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Schools Home > Teachers > It's Not Easy Being Green > Lesson Plan: Saving Waste

Key Stage 2, Geography - Saving Waste

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Lesson Plan:

Curriculum links

Unit 8 - Improving the environment, Section 2 and 3.

Overview

A landfill siteThis unit offers the opportunity for cross-curricular activities involving Geography, Science, Citizenship, Maths, IT and Art. The basic premise involves students producing an audit of the school’s waste production and identifying how to minimise waste by reduction, reuse and recycling. The following activities will also aid a school in their bid to achieve Eco-Schools status.

In depth

Waste produced by a school has a number of consequences that the pupils should be aware of:

  • Disposal - the school has to pay to have the waste taken away
  • Global warming – landfills produce gases that add to global warming
  • Recycling - landfills contain resources that could be recycled
  • Energy – using raw materials is often less energy efficient than recycling waste
  • Deforestation – by recycling paper the need to cut down natural woodland is reduced
  • Litter – excess litter has a visual impact, environmental and health consequences

Saving waste Q&A

Where can I get advice about recycling locally?

Speak to your local council's Environmental Health Department.

I would like to do more recycling but I don't know where to send the material we collect?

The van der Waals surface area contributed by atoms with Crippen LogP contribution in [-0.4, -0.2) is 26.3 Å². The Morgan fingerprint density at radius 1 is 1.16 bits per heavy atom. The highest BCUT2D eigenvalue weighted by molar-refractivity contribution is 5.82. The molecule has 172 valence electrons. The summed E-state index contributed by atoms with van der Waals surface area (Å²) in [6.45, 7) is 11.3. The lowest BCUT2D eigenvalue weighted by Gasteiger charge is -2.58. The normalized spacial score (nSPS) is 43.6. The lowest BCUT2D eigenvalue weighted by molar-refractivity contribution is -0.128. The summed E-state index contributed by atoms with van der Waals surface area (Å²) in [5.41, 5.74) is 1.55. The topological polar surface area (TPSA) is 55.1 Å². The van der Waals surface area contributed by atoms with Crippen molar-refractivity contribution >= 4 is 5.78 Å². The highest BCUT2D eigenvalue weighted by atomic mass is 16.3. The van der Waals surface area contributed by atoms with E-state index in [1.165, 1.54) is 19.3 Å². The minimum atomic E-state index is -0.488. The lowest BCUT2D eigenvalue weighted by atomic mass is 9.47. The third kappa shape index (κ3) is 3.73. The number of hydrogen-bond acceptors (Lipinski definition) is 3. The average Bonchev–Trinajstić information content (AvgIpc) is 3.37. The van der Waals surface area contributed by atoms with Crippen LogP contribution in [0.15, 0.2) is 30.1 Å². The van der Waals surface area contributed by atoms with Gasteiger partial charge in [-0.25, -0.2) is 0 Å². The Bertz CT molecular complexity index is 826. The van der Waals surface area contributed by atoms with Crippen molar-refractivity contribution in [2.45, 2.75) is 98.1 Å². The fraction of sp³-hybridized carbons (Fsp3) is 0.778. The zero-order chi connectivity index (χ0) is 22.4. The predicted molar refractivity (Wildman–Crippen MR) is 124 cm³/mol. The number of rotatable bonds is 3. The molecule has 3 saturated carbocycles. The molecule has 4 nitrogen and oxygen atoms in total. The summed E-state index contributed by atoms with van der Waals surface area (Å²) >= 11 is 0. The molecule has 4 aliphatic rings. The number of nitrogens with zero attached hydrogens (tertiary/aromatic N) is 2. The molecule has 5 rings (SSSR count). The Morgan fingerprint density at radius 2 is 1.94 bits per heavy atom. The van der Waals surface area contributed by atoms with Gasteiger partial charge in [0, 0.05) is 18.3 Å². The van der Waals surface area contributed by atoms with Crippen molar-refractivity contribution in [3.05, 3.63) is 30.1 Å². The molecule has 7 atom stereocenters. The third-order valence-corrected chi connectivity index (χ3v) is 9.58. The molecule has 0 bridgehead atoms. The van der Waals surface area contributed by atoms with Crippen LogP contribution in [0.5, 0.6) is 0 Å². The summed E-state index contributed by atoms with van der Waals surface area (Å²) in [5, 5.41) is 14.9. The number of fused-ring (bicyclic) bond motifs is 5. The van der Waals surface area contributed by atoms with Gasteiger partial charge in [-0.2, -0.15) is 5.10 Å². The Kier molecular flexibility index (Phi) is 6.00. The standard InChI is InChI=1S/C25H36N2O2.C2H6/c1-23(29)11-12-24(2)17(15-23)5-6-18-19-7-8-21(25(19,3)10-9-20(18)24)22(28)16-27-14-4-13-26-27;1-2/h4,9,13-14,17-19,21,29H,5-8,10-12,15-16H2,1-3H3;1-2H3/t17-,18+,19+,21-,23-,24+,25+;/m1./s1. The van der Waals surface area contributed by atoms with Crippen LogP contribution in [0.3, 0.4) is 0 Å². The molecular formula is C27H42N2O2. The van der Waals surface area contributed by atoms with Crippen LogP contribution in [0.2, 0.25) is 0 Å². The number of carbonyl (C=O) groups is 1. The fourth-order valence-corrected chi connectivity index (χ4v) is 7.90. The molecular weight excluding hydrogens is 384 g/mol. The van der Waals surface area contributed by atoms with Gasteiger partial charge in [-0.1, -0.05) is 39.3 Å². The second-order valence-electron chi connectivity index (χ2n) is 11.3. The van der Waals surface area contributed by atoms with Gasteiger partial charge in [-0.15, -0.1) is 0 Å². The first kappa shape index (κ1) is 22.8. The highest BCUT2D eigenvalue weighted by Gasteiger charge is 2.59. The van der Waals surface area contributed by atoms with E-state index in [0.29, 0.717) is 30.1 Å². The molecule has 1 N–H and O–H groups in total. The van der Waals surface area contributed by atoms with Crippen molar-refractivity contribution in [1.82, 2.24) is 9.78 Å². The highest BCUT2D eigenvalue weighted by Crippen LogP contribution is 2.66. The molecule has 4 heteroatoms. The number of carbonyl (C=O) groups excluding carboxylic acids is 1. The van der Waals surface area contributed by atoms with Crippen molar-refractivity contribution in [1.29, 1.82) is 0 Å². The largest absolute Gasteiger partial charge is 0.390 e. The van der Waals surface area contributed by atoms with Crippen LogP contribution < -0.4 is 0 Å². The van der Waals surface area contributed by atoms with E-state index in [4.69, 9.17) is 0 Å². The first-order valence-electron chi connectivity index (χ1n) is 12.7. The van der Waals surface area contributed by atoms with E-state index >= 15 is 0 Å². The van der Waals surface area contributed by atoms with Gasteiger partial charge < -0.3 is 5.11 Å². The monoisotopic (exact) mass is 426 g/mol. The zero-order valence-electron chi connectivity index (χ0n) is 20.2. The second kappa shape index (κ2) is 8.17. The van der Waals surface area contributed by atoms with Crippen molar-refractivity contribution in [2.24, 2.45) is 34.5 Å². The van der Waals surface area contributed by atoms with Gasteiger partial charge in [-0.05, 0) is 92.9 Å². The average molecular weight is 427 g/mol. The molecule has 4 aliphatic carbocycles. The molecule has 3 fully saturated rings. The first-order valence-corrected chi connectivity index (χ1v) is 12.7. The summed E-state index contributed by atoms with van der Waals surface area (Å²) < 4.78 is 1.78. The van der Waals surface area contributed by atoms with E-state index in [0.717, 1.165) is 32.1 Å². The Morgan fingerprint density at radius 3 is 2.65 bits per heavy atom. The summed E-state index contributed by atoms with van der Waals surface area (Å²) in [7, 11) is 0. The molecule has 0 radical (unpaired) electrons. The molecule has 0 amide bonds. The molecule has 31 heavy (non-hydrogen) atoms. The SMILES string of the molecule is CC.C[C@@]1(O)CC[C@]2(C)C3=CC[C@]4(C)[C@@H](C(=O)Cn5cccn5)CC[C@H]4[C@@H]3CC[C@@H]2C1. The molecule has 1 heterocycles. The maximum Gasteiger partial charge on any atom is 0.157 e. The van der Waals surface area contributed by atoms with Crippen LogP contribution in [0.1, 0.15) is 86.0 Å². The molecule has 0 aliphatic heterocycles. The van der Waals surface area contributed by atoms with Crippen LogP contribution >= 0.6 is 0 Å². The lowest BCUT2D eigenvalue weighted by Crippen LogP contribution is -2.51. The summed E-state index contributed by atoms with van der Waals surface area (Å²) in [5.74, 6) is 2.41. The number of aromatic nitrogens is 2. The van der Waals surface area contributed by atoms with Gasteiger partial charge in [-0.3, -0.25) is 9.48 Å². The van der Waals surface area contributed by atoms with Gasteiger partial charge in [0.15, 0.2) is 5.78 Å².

If your local council's Environmental Health Department cannot advise you, try searching the internet, there are many companies willing to pay for your waste.

Our school would like to recycle more but recycling bins, water butts, compost heaps etc. are expensive?

Many local authorities have green grants up to £500. Gather your costs and submit a bid. Alternatively, many companies are happy to sponsor environmental projects in schools, have your students write letters.

Suggested activities

Litter survey

Using a simple plan of the school, carry out a survey of where litter is being dropped. Cross-reference your findings against bin location - are they distributed evenly? If the problem is one of attitude, encourage organised litter picking.


Waste audit

Collect all the waste produced in the classroom over the course of a week. Sort into categories and quantify each type. You may like to make use of the school's computers by producing graphs to represent findings.

At the end of the audit, head a discussion. Possible topics include:

  • Can we reuse waste paper produced by the photocopier?
  • Are laser-ink cartridges recyclable?
  • Does every classroom have a paper-recycling bin?
  • Do we use enough paper to justify having a paper-recycling skip?
  • What about if parents bring in their waste paper?
  • Could fruit left over from break times be added to a compost heap?
  • Are bottles and cans brought into school by students recycled?

An existing audit sheet can be downloaded from the Eco-School's website: http://www.eco-schools.org.uk

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